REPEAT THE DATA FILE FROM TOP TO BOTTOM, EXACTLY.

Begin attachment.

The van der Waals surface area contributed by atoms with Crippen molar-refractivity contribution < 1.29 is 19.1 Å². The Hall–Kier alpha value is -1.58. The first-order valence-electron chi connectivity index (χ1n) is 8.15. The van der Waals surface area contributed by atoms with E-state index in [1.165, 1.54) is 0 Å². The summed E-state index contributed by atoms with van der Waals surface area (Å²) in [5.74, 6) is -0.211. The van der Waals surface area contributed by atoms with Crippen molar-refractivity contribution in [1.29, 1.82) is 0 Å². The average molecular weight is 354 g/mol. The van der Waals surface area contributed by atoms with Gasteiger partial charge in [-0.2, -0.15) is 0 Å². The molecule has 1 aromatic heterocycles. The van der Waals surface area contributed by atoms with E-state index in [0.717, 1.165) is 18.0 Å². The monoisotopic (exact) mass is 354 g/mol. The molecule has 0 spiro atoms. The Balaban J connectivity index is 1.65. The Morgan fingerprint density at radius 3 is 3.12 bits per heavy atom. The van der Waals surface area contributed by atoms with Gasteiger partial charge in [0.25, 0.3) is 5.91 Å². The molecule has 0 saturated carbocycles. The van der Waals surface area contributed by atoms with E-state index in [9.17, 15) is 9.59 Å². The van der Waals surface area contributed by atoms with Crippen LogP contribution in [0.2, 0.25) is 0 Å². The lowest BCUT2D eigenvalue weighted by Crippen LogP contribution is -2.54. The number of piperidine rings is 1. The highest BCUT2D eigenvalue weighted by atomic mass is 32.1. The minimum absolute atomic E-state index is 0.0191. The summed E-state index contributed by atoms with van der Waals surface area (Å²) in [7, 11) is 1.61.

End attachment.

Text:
The van der Waals surface area contributed by atoms with Crippen molar-refractivity contribution < 1.29 is 19.1 Å². The Hall–Kier alpha value is -1.58. The first-order valence-electron chi connectivity index (χ1n) is 8.15. The van der Waals surface area contributed by atoms with E-state index in [1.165, 1.54) is 0 Å². The summed E-state index contributed by atoms with van der Waals surface area (Å²) in [5.74, 6) is -0.211. The van der Waals surface area contributed by atoms with Crippen molar-refractivity contribution in [1.29, 1.82) is 0 Å². The average molecular weight is 354 g/mol. The van der Waals surface area contributed by atoms with Gasteiger partial charge in [-0.2, -0.15) is 0 Å². The molecule has 1 aromatic heterocycles. The van der Waals surface area contributed by atoms with E-state index in [0.717, 1.165) is 18.0 Å². The monoisotopic (exact) mass is 354 g/mol. The molecule has 0 spiro atoms. The Balaban J connectivity index is 1.65. The Morgan fingerprint density at radius 3 is 3.12 bits per heavy atom. The van der Waals surface area contributed by atoms with Gasteiger partial charge in [0.25, 0.3) is 5.91 Å². The molecule has 0 saturated carbocycles. The van der Waals surface area contributed by atoms with E-state index in [9.17, 15) is 9.59 Å². The van der Waals surface area contributed by atoms with Crippen LogP contribution in [0.2, 0.25) is 0 Å². The lowest BCUT2D eigenvalue weighted by Crippen LogP contribution is -2.54. The number of piperidine rings is 1. The highest BCUT2D eigenvalue weighted by atomic mass is 32.1. The minimum absolute atomic E-state index is 0.0191. The summed E-state index contributed by atoms with van der Waals surface area (Å²) in [7, 11) is 1.61.